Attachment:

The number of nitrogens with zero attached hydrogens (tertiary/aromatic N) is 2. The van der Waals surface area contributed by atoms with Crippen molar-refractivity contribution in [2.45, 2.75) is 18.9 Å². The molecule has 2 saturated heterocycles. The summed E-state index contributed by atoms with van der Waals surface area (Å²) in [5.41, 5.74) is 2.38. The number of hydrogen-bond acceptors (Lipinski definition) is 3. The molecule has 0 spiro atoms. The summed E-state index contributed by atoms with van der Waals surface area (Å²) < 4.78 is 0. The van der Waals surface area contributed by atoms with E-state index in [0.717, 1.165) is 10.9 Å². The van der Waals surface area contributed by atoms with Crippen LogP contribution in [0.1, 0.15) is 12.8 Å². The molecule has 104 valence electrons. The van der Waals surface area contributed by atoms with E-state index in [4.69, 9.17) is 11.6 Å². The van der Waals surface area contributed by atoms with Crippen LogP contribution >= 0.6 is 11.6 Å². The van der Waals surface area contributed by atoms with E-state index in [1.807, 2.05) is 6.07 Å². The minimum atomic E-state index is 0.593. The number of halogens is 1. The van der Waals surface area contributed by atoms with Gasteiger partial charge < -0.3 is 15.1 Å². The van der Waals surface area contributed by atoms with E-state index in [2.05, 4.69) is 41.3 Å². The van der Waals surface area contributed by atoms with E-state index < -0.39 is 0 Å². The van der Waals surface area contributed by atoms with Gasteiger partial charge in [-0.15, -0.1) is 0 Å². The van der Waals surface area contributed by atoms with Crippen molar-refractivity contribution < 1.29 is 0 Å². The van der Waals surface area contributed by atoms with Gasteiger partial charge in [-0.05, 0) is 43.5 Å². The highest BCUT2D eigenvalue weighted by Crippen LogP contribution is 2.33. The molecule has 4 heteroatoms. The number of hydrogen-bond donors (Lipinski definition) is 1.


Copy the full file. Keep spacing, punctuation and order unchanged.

The number of nitrogens with zero attached hydrogens (tertiary/aromatic N) is 2. The van der Waals surface area contributed by atoms with Crippen molar-refractivity contribution in [2.45, 2.75) is 18.9 Å². The molecule has 2 saturated heterocycles. The summed E-state index contributed by atoms with van der Waals surface area (Å²) in [5.41, 5.74) is 2.38. The number of hydrogen-bond acceptors (Lipinski definition) is 3. The molecule has 0 spiro atoms. The summed E-state index contributed by atoms with van der Waals surface area (Å²) < 4.78 is 0. The van der Waals surface area contributed by atoms with E-state index in [0.717, 1.165) is 10.9 Å². The van der Waals surface area contributed by atoms with Crippen LogP contribution in [0.1, 0.15) is 12.8 Å². The molecule has 104 valence electrons. The van der Waals surface area contributed by atoms with E-state index in [4.69, 9.17) is 11.6 Å². The van der Waals surface area contributed by atoms with Crippen LogP contribution >= 0.6 is 11.6 Å². The van der Waals surface area contributed by atoms with E-state index in [1.807, 2.05) is 6.07 Å². The minimum atomic E-state index is 0.593. The number of halogens is 1. The van der Waals surface area contributed by atoms with Gasteiger partial charge < -0.3 is 15.1 Å². The van der Waals surface area contributed by atoms with E-state index in [2.05, 4.69) is 41.3 Å². The van der Waals surface area contributed by atoms with E-state index < -0.39 is 0 Å². The van der Waals surface area contributed by atoms with Gasteiger partial charge in [-0.15, -0.1) is 0 Å². The van der Waals surface area contributed by atoms with Crippen molar-refractivity contribution < 1.29 is 0 Å². The van der Waals surface area contributed by atoms with Gasteiger partial charge in [-0.05, 0) is 43.5 Å². The highest BCUT2D eigenvalue weighted by Crippen LogP contribution is 2.33. The molecule has 4 heteroatoms. The number of hydrogen-bond donors (Lipinski definition) is 1.